11 November 2007

Guest: Bond, James Bond (1973-1975)

1973 - Live and Let Die - Bond clashes with the seventies because he’s so progressive. He is? Yes.

Ladies and gentlemen, here is Roger Moore, Bond as a hotshot Cary Grant, less refined and more topical humor oriented, escaping harrowing situations not with a dark comic spin but with lightfooted wackiness. Moore’s got the look and he’s got the demeanor, but not so much the attitude, and therein lies my biggest complaint with this outing: did I accidentally walk into a Howard Hawks picture?

Owning a kind of Superfly/The Enforcer tone, 007 smirks his way through a simple mystery involving a kingpin and his pointlessly psychic assistant. Great action set pieces contained within, one with a double-decker bus, another with a grounded plane, a third with a bunch of speed boats and comic-relief police cars, and there’s even an escape from crocodiles. You certainly cannot fault any of the action.

For what you can… I’m not too sure. What is clear is that forcing the tone of the film to reflect the era doesn’t work. Bond is so out of place in this environment that it seems like sheer goodwill that he is allowed to survive. The producers were concerned that his suave elegance no longer interested a peace-loving antiVietnam-war audience, who wanted more of bluntly violent Dirty Harry-style justice and meandering plotless road trips. They didn’t consider that perhaps, maybe, the reason why Bond was sloping is because the material was missing some of the intelligence of earlier entries.

Heheh, “Butter-claw,” the first funny Bond quip since Thunderball’s “You can’t win them all.” Guy Hamilton does good here. It is clear to me that style isn’t his strength. He is much better at atmosphere. Is it just me, or is voodoo never adventurey? It can be scary or disturbing, not ‘boy this is fun.’

Yapphet Kotto as Kananga is a wonderful villain, second only to Blofeld. Bond’s confrontation with him at the climax stands at even height to the best Bond films. It gets undeniably cool towards the end. If only the rest of it were as interesting as these final scenes. Did that man ‘splode? Very much so.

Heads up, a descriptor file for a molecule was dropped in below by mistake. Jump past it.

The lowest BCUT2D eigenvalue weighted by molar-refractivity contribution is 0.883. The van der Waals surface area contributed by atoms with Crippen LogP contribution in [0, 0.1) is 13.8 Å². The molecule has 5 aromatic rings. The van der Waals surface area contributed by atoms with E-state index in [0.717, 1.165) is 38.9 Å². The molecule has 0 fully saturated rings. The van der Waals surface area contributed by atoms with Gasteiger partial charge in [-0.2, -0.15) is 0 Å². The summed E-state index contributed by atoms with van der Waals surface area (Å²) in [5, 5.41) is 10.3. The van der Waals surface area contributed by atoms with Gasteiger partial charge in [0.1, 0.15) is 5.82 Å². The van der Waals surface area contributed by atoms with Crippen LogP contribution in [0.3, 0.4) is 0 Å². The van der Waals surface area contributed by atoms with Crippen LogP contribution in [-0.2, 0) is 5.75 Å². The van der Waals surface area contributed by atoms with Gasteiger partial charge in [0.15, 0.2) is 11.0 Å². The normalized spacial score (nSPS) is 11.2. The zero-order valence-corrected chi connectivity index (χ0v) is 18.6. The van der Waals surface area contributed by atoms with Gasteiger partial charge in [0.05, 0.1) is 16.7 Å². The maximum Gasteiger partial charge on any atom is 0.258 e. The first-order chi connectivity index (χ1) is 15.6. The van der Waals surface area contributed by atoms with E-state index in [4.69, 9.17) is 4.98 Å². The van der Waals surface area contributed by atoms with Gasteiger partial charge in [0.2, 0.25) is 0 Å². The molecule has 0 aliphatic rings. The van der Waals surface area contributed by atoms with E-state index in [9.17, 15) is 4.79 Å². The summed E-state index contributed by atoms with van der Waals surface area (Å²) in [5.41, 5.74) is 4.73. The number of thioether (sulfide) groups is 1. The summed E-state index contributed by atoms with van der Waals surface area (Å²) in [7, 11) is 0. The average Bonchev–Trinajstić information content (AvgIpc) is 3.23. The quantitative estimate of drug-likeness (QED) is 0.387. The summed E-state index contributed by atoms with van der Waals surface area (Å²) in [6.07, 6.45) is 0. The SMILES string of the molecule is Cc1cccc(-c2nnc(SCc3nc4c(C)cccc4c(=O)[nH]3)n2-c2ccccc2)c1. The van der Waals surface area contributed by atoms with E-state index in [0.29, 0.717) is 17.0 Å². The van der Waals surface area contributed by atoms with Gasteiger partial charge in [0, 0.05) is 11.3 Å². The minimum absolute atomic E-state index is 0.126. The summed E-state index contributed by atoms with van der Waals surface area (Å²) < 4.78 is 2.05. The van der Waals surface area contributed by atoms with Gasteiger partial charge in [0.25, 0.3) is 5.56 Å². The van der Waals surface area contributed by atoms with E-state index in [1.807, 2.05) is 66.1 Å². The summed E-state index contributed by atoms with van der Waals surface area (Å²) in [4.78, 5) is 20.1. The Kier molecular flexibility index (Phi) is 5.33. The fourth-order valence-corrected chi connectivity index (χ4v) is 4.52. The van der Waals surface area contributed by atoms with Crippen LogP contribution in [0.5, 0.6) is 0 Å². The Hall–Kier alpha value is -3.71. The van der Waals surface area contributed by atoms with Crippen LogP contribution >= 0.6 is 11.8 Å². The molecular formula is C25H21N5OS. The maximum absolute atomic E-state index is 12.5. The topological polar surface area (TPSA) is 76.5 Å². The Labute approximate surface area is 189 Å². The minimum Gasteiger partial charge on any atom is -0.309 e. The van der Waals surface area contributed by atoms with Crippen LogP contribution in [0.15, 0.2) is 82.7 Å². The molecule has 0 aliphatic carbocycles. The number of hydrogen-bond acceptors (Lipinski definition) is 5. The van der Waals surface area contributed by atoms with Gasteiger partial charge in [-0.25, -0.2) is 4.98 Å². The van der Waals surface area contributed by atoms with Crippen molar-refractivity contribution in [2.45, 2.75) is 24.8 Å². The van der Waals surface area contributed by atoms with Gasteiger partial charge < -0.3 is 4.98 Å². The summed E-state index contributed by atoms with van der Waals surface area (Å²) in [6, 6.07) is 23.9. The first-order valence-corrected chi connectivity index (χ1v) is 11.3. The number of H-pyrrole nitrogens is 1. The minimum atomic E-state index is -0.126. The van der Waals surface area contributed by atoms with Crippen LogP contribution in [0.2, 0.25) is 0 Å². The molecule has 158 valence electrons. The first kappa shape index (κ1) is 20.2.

I would have preferred a better debut for Moore, at the very least it’s a step in the right direction.

“Trouble!” (5.5/10)
d. Guy Hamilton

1974 - The Man with the Golden Gun - A return to the well, sorta. Gone is the prevalent 70’s tone and back is the dreamlike whimsy. Course, the problem is that the story could have been compressed to about an hour. Well, okay, more than just one problem: terrible opening theme, a stupid midget sidekick, Moore smacking women around and grabbing sumo ass, which is not my idea of spy coolness. That sort of thing is sure to send some corpses spinning.

Scaramanga’s obsession on dueling with Bond is the focus, but it is so overwrought that by the time it finally happens, it’s more of a relief that at least we don’t have to sit through any more setup. Christopher Lee's catlike also fails to interest.

It’s no cat-and-mouse game if there isn’t a mystery at work. We know why Scaramanga’s bad within the opening scene; he kills people by boring them to death in a stupid funhouse. After that, the progression is pretty simple: Bond figures something out, cut to a shot of Scaramanga looking pleased, Bond figures something else out, cut to another shot of Scaramanga being a puppeteer again. This gets tedious very, very quickly.

In spite of its numerous shortcomings, it does has its moments. The solar power implementation is neat, and Goodnight and Bond have great chemistry, probably the only thing that did fully immerse me in the film. I cared about those two kids getting together, even if it is painfully inevitable.

The Man with the Golden Gun ultimately saves itself from being terrible, barely, and I suppose that means that it is only a waste of time and nothing worse.

"I like a girl in a bikini. No concealed weapons." (5.0/10)
d. Guy Hamilton